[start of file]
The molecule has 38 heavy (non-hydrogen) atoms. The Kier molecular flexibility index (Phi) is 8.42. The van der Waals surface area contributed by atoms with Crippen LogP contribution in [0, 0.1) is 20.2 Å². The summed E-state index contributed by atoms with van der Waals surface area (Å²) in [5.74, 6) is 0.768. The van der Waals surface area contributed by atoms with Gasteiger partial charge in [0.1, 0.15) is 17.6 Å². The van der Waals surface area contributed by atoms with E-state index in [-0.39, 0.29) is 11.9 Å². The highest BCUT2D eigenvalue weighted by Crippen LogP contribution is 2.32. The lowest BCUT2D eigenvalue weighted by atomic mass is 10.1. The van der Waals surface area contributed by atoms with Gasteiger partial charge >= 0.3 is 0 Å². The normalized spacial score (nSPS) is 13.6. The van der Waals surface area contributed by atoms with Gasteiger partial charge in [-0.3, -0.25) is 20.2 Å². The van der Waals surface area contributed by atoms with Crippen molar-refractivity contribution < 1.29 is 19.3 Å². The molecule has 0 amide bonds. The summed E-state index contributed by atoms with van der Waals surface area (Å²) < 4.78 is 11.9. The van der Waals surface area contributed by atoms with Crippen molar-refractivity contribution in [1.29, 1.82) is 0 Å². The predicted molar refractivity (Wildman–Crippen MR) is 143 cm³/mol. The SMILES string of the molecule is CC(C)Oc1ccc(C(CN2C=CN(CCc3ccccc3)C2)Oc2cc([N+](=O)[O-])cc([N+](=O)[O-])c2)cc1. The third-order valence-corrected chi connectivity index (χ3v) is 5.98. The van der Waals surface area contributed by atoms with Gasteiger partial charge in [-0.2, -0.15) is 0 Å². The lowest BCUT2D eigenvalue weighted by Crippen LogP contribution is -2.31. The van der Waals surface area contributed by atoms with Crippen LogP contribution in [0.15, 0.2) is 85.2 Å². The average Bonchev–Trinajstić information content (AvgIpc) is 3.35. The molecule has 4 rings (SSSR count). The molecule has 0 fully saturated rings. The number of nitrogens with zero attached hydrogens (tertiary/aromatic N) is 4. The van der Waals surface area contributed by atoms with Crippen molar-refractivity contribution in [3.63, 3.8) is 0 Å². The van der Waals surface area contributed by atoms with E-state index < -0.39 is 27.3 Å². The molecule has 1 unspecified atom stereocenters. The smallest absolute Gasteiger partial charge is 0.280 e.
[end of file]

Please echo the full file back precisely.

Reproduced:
The molecule has 38 heavy (non-hydrogen) atoms. The Kier molecular flexibility index (Phi) is 8.42. The van der Waals surface area contributed by atoms with Crippen LogP contribution in [0, 0.1) is 20.2 Å². The summed E-state index contributed by atoms with van der Waals surface area (Å²) in [5.74, 6) is 0.768. The van der Waals surface area contributed by atoms with Gasteiger partial charge in [0.1, 0.15) is 17.6 Å². The van der Waals surface area contributed by atoms with E-state index in [-0.39, 0.29) is 11.9 Å². The highest BCUT2D eigenvalue weighted by Crippen LogP contribution is 2.32. The lowest BCUT2D eigenvalue weighted by atomic mass is 10.1. The van der Waals surface area contributed by atoms with Gasteiger partial charge >= 0.3 is 0 Å². The normalized spacial score (nSPS) is 13.6. The van der Waals surface area contributed by atoms with Gasteiger partial charge in [-0.3, -0.25) is 20.2 Å². The van der Waals surface area contributed by atoms with Crippen molar-refractivity contribution < 1.29 is 19.3 Å². The molecule has 0 amide bonds. The summed E-state index contributed by atoms with van der Waals surface area (Å²) < 4.78 is 11.9. The van der Waals surface area contributed by atoms with Crippen molar-refractivity contribution in [1.29, 1.82) is 0 Å². The predicted molar refractivity (Wildman–Crippen MR) is 143 cm³/mol. The SMILES string of the molecule is CC(C)Oc1ccc(C(CN2C=CN(CCc3ccccc3)C2)Oc2cc([N+](=O)[O-])cc([N+](=O)[O-])c2)cc1. The third-order valence-corrected chi connectivity index (χ3v) is 5.98. The van der Waals surface area contributed by atoms with Gasteiger partial charge in [-0.2, -0.15) is 0 Å². The lowest BCUT2D eigenvalue weighted by Crippen LogP contribution is -2.31. The van der Waals surface area contributed by atoms with Crippen LogP contribution in [0.15, 0.2) is 85.2 Å². The average Bonchev–Trinajstić information content (AvgIpc) is 3.35. The molecule has 4 rings (SSSR count). The molecule has 0 fully saturated rings. The number of nitrogens with zero attached hydrogens (tertiary/aromatic N) is 4. The van der Waals surface area contributed by atoms with Crippen molar-refractivity contribution in [3.63, 3.8) is 0 Å². The van der Waals surface area contributed by atoms with E-state index < -0.39 is 27.3 Å². The molecule has 1 unspecified atom stereocenters. The smallest absolute Gasteiger partial charge is 0.280 e.